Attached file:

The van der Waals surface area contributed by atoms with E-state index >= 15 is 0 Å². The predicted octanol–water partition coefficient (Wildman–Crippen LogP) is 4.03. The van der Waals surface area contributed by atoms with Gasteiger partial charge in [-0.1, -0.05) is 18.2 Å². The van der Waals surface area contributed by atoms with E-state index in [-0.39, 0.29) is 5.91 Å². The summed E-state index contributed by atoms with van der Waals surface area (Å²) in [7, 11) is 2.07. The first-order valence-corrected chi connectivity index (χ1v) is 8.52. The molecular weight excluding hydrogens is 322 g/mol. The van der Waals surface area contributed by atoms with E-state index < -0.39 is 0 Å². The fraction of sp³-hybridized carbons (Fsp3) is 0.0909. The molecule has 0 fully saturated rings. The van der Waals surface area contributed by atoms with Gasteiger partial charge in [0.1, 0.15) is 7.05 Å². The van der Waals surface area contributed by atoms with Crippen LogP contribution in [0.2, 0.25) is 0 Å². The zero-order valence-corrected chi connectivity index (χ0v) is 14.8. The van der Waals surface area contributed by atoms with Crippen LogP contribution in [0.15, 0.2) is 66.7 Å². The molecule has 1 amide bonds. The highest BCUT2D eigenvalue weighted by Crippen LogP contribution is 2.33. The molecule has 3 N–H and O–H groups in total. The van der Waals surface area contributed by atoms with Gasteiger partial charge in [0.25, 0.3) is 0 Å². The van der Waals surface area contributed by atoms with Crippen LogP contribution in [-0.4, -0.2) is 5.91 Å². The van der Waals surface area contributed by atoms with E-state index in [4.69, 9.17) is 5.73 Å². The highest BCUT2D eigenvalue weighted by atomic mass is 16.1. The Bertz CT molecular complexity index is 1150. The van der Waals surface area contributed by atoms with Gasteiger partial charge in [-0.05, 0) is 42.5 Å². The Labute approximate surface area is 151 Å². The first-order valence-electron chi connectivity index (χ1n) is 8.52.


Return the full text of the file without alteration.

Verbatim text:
The van der Waals surface area contributed by atoms with E-state index >= 15 is 0 Å². The predicted octanol–water partition coefficient (Wildman–Crippen LogP) is 4.03. The van der Waals surface area contributed by atoms with Gasteiger partial charge in [-0.1, -0.05) is 18.2 Å². The van der Waals surface area contributed by atoms with E-state index in [-0.39, 0.29) is 5.91 Å². The summed E-state index contributed by atoms with van der Waals surface area (Å²) in [7, 11) is 2.07. The first-order valence-corrected chi connectivity index (χ1v) is 8.52. The molecular weight excluding hydrogens is 322 g/mol. The van der Waals surface area contributed by atoms with E-state index < -0.39 is 0 Å². The fraction of sp³-hybridized carbons (Fsp3) is 0.0909. The molecule has 0 fully saturated rings. The van der Waals surface area contributed by atoms with Gasteiger partial charge in [0.1, 0.15) is 7.05 Å². The van der Waals surface area contributed by atoms with Crippen LogP contribution in [0.2, 0.25) is 0 Å². The zero-order valence-corrected chi connectivity index (χ0v) is 14.8. The van der Waals surface area contributed by atoms with Crippen LogP contribution in [0.15, 0.2) is 66.7 Å². The molecule has 1 amide bonds. The highest BCUT2D eigenvalue weighted by Crippen LogP contribution is 2.33. The molecule has 3 N–H and O–H groups in total. The van der Waals surface area contributed by atoms with Gasteiger partial charge in [0.25, 0.3) is 0 Å². The van der Waals surface area contributed by atoms with Crippen LogP contribution in [-0.4, -0.2) is 5.91 Å². The van der Waals surface area contributed by atoms with E-state index in [4.69, 9.17) is 5.73 Å². The highest BCUT2D eigenvalue weighted by atomic mass is 16.1. The Bertz CT molecular complexity index is 1150. The van der Waals surface area contributed by atoms with Gasteiger partial charge in [-0.05, 0) is 42.5 Å². The Labute approximate surface area is 151 Å². The first-order valence-electron chi connectivity index (χ1n) is 8.52.